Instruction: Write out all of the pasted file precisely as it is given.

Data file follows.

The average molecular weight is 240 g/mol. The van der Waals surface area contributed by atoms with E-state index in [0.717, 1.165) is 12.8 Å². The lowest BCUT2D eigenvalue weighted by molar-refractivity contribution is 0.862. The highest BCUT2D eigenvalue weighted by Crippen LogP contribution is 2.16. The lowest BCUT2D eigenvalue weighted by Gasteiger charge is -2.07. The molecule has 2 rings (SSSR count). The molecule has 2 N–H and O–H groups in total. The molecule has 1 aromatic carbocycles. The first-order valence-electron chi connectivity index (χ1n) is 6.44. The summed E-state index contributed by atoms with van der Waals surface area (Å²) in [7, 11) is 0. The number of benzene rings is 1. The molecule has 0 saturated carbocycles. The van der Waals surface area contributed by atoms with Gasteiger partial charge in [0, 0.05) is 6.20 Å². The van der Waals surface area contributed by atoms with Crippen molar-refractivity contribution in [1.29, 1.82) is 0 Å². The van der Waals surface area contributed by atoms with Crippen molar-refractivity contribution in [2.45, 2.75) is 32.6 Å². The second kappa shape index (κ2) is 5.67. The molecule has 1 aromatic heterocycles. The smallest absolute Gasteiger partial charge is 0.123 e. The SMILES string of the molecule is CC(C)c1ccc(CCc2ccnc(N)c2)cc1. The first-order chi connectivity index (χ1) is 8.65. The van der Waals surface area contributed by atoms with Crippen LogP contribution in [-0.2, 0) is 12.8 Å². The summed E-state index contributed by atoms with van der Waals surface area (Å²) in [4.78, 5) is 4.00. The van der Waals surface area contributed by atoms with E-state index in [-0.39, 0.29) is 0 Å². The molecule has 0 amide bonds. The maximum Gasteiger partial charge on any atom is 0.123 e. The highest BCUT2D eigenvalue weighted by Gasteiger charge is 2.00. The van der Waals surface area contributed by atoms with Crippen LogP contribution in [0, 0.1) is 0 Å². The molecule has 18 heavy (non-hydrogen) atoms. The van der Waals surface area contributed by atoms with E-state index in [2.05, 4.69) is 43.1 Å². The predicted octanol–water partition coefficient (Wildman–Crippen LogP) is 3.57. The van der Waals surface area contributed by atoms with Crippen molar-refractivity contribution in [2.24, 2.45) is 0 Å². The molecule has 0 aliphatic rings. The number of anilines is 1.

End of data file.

The average molecular weight is 240 g/mol. The van der Waals surface area contributed by atoms with E-state index in [0.717, 1.165) is 12.8 Å². The lowest BCUT2D eigenvalue weighted by molar-refractivity contribution is 0.862. The highest BCUT2D eigenvalue weighted by Crippen LogP contribution is 2.16. The lowest BCUT2D eigenvalue weighted by Gasteiger charge is -2.07. The molecule has 2 rings (SSSR count). The molecule has 2 N–H and O–H groups in total. The molecule has 1 aromatic carbocycles. The first-order valence-electron chi connectivity index (χ1n) is 6.44. The summed E-state index contributed by atoms with van der Waals surface area (Å²) in [7, 11) is 0. The number of benzene rings is 1. The molecule has 0 saturated carbocycles. The van der Waals surface area contributed by atoms with Gasteiger partial charge in [0, 0.05) is 6.20 Å². The van der Waals surface area contributed by atoms with Crippen molar-refractivity contribution in [1.29, 1.82) is 0 Å². The van der Waals surface area contributed by atoms with Crippen molar-refractivity contribution in [2.45, 2.75) is 32.6 Å². The second kappa shape index (κ2) is 5.67. The molecule has 1 aromatic heterocycles. The smallest absolute Gasteiger partial charge is 0.123 e. The SMILES string of the molecule is CC(C)c1ccc(CCc2ccnc(N)c2)cc1. The first-order chi connectivity index (χ1) is 8.65. The van der Waals surface area contributed by atoms with Crippen LogP contribution in [-0.2, 0) is 12.8 Å². The summed E-state index contributed by atoms with van der Waals surface area (Å²) in [4.78, 5) is 4.00. The van der Waals surface area contributed by atoms with E-state index in [-0.39, 0.29) is 0 Å². The molecule has 0 amide bonds. The maximum Gasteiger partial charge on any atom is 0.123 e. The highest BCUT2D eigenvalue weighted by Gasteiger charge is 2.00. The van der Waals surface area contributed by atoms with Crippen LogP contribution in [0, 0.1) is 0 Å². The molecule has 18 heavy (non-hydrogen) atoms. The van der Waals surface area contributed by atoms with E-state index in [2.05, 4.69) is 43.1 Å². The predicted octanol–water partition coefficient (Wildman–Crippen LogP) is 3.57. The van der Waals surface area contributed by atoms with Crippen molar-refractivity contribution in [2.24, 2.45) is 0 Å². The molecule has 0 aliphatic rings. The number of anilines is 1.